The proportion of coffee to cup remains the same no matter what size you order.
An example of proportion is the number of girls in a class compared to the number of boys.
proportion
- the comparative relation between parts, things, or elements with respect to size, amount, degree, etc.; ratio
- a part, share, or portion, esp. in its relation to the whole; quota
- relationship between parts or things; esp., harmonious, proper, or desirable relationship; balance or symmetry
- size, degree, or extent relative to a standard
- [pl.] dimensions: a building of large proportions
- Math.
- an equality between ratios; relationship between four quantities in which the quotient of the first divided by the second is equal to that of the third divided by the fourth (Ex.: 6 is to 2 as 9 is to 3)also called geometrical proportion
- rule of three
- an equality between ratios; relationship between four quantities in which the quotient of the first divided by the second is equal to that of the third divided by the fourth (Ex.: 6 is to 2 as 9 is to 3)
Origin of proportion
Middle English proporcioun from Middle French proporcion from Classical Latin proportio from pro, for + portio, part: see portion- to cause to be in proper relation, harmony, or balance: to proportion the punishment to the crime
- to arrange the parts of (a whole) so as to be harmonious or properly balanced
proportion
noun
- A part or amount considered in relation to a whole: What is the proportion of helium in the atmosphere?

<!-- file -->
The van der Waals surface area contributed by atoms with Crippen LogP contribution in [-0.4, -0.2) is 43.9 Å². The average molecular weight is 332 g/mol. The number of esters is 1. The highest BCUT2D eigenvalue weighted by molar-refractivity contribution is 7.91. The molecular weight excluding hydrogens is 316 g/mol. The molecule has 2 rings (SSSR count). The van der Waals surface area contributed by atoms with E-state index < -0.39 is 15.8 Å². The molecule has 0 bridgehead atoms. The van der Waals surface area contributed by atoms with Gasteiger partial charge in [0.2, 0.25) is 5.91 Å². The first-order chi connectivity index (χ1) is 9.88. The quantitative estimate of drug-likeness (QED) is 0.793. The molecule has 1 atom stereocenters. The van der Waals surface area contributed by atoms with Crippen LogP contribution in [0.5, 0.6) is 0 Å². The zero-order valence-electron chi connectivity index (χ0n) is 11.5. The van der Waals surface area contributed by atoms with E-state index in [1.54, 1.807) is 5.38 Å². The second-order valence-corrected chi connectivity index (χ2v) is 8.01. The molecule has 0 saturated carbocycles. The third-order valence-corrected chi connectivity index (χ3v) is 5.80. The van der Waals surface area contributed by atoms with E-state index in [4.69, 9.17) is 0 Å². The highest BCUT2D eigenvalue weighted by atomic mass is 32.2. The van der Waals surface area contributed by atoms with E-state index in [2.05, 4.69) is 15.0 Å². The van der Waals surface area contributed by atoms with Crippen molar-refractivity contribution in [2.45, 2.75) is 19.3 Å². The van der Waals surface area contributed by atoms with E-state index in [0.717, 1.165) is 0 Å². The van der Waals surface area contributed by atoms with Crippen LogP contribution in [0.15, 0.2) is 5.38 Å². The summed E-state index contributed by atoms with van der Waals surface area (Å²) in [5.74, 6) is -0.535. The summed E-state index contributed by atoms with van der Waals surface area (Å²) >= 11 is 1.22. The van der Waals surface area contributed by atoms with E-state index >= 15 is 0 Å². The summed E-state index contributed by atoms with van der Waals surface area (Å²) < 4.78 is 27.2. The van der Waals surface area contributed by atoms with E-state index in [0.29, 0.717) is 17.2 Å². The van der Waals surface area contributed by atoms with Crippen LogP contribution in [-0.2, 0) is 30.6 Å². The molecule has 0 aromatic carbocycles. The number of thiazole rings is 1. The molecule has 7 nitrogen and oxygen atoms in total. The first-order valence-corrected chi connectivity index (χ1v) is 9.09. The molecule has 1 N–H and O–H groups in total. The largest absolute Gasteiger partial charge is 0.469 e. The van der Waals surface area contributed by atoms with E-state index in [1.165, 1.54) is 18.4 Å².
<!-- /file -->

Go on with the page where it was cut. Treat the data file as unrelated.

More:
- A relationship between things or parts of things with respect to comparative magnitude, quantity, or degree: the proper proportion between oil and vinegar in the dressing.
- A relationship between quantities such that if one varies then another varies in a manner dependent on the first: “We do not always find visible happiness in proportion to visible virtue” ( Samuel Johnson )
- The agreeable or harmonious relation of parts within a whole: The statue seems out of proportion.
- often proportions Dimensions; size: First measure the proportions of the room.
- Mathematics A statement of equality between two ratios. Four quantities, a, b, c, d, are said to be in proportion if ^{a}_{b} = ^{c}_{d}.
transitive verb
pro·por·tioned, pro·por·tion·ing, pro·por·tions- To adjust so that proper relations between parts are attained: Have you proportioned the oil in the dressing properly?
- To form the parts of with balance or symmetry: The artist proportioned the figure nicely.
Origin of proportion
Middle English proporcion from Old French proportion from Latin prōportiō prōportiōn- from prō portiōne according to (each) part prō according to ; see pro- ^{1}. portiōne ablative of portiō part ; see perə-^{2} in Indo-European roots.Related Forms:
- pro·por′tion·a·ble
adjective
- pro·por′tion·a·bly
adverb
- pro·por′tion·er
noun
- pro·por′tion·ment
noun
proportion
(countable and uncountable, plural proportions)
- (countable) A quantity of something that is part of the whole amount or number.
- (uncountable) Harmonious relation of parts to each other or to the whole.
- (countable) Proper or equal share.
- The relation of one part to another or to the whole with respect to magnitude, quantity, or degree.
- the proportion of the parts of a building, or of the body
- (mathematics, countable) A statement of equality between two ratios.
- (countable, chiefly in the plural) Size.
(third-person singular simple present proportions, present participle proportioning, simple past and past participle proportioned)
- (art) To set or render in proportion.
From Middle English proporcion, from Old French proportion, from Latin proportio (“comparative relation, proportion, symmetry, analogy”), from pro (“for, before”) + portio (“share, part”); see portion.